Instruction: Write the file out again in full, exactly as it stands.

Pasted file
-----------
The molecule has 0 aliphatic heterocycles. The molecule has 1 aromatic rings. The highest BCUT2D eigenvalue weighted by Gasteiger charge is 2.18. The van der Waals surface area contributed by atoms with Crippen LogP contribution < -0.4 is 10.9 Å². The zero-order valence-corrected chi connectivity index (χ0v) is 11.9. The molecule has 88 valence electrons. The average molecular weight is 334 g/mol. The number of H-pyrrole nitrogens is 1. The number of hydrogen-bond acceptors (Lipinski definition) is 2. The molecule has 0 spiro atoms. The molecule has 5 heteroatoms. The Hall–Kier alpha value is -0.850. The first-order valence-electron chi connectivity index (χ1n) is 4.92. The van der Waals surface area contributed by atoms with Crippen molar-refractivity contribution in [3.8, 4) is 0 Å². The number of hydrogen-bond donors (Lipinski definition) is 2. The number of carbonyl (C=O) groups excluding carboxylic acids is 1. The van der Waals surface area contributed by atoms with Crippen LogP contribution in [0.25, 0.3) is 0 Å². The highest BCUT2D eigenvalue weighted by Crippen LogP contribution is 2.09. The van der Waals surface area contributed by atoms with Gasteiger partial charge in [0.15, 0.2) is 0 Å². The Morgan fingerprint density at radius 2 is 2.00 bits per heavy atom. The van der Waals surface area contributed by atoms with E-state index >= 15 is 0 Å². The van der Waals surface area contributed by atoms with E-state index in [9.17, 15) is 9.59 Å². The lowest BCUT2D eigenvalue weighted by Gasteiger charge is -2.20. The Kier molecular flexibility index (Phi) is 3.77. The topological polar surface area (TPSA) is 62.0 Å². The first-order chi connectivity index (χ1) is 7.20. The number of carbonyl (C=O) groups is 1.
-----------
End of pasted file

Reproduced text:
The molecule has 0 aliphatic heterocycles. The molecule has 1 aromatic rings. The highest BCUT2D eigenvalue weighted by Gasteiger charge is 2.18. The van der Waals surface area contributed by atoms with Crippen LogP contribution < -0.4 is 10.9 Å². The zero-order valence-corrected chi connectivity index (χ0v) is 11.9. The molecule has 88 valence electrons. The average molecular weight is 334 g/mol. The number of H-pyrrole nitrogens is 1. The number of hydrogen-bond acceptors (Lipinski definition) is 2. The molecule has 0 spiro atoms. The molecule has 5 heteroatoms. The Hall–Kier alpha value is -0.850. The first-order valence-electron chi connectivity index (χ1n) is 4.92. The van der Waals surface area contributed by atoms with Crippen molar-refractivity contribution in [3.8, 4) is 0 Å². The number of hydrogen-bond donors (Lipinski definition) is 2. The number of carbonyl (C=O) groups excluding carboxylic acids is 1. The van der Waals surface area contributed by atoms with Crippen LogP contribution in [0.25, 0.3) is 0 Å². The highest BCUT2D eigenvalue weighted by Crippen LogP contribution is 2.09. The van der Waals surface area contributed by atoms with Gasteiger partial charge in [0.15, 0.2) is 0 Å². The Morgan fingerprint density at radius 2 is 2.00 bits per heavy atom. The van der Waals surface area contributed by atoms with E-state index >= 15 is 0 Å². The van der Waals surface area contributed by atoms with E-state index in [9.17, 15) is 9.59 Å². The lowest BCUT2D eigenvalue weighted by Gasteiger charge is -2.20. The Kier molecular flexibility index (Phi) is 3.77. The topological polar surface area (TPSA) is 62.0 Å². The first-order chi connectivity index (χ1) is 7.20. The number of carbonyl (C=O) groups is 1.